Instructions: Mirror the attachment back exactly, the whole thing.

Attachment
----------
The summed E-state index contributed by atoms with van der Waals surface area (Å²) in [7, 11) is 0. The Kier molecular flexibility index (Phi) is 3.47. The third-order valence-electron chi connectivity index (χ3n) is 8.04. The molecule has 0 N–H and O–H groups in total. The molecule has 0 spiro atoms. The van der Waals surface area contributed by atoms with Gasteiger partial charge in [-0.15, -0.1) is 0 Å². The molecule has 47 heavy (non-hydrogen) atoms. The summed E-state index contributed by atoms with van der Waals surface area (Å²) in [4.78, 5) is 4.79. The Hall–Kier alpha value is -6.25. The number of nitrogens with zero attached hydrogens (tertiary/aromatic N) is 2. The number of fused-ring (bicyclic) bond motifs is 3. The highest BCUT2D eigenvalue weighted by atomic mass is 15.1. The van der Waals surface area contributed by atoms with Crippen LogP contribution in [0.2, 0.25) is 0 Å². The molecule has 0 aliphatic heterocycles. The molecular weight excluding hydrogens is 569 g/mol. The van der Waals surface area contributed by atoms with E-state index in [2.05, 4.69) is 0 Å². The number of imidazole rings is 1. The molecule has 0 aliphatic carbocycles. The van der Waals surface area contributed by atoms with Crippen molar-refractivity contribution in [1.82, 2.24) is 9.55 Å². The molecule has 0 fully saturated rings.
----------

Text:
The summed E-state index contributed by atoms with van der Waals surface area (Å²) in [7, 11) is 0. The Kier molecular flexibility index (Phi) is 3.47. The third-order valence-electron chi connectivity index (χ3n) is 8.04. The molecule has 0 N–H and O–H groups in total. The molecule has 0 spiro atoms. The van der Waals surface area contributed by atoms with Gasteiger partial charge in [-0.15, -0.1) is 0 Å². The molecule has 47 heavy (non-hydrogen) atoms. The summed E-state index contributed by atoms with van der Waals surface area (Å²) in [4.78, 5) is 4.79. The Hall–Kier alpha value is -6.25. The number of nitrogens with zero attached hydrogens (tertiary/aromatic N) is 2. The number of fused-ring (bicyclic) bond motifs is 3. The highest BCUT2D eigenvalue weighted by atomic mass is 15.1. The van der Waals surface area contributed by atoms with Crippen LogP contribution in [0.2, 0.25) is 0 Å². The molecule has 0 aliphatic heterocycles. The molecular weight excluding hydrogens is 569 g/mol. The van der Waals surface area contributed by atoms with E-state index in [2.05, 4.69) is 0 Å². The number of imidazole rings is 1. The molecule has 0 aliphatic carbocycles. The van der Waals surface area contributed by atoms with Crippen molar-refractivity contribution in [1.82, 2.24) is 9.55 Å². The molecule has 0 fully saturated rings.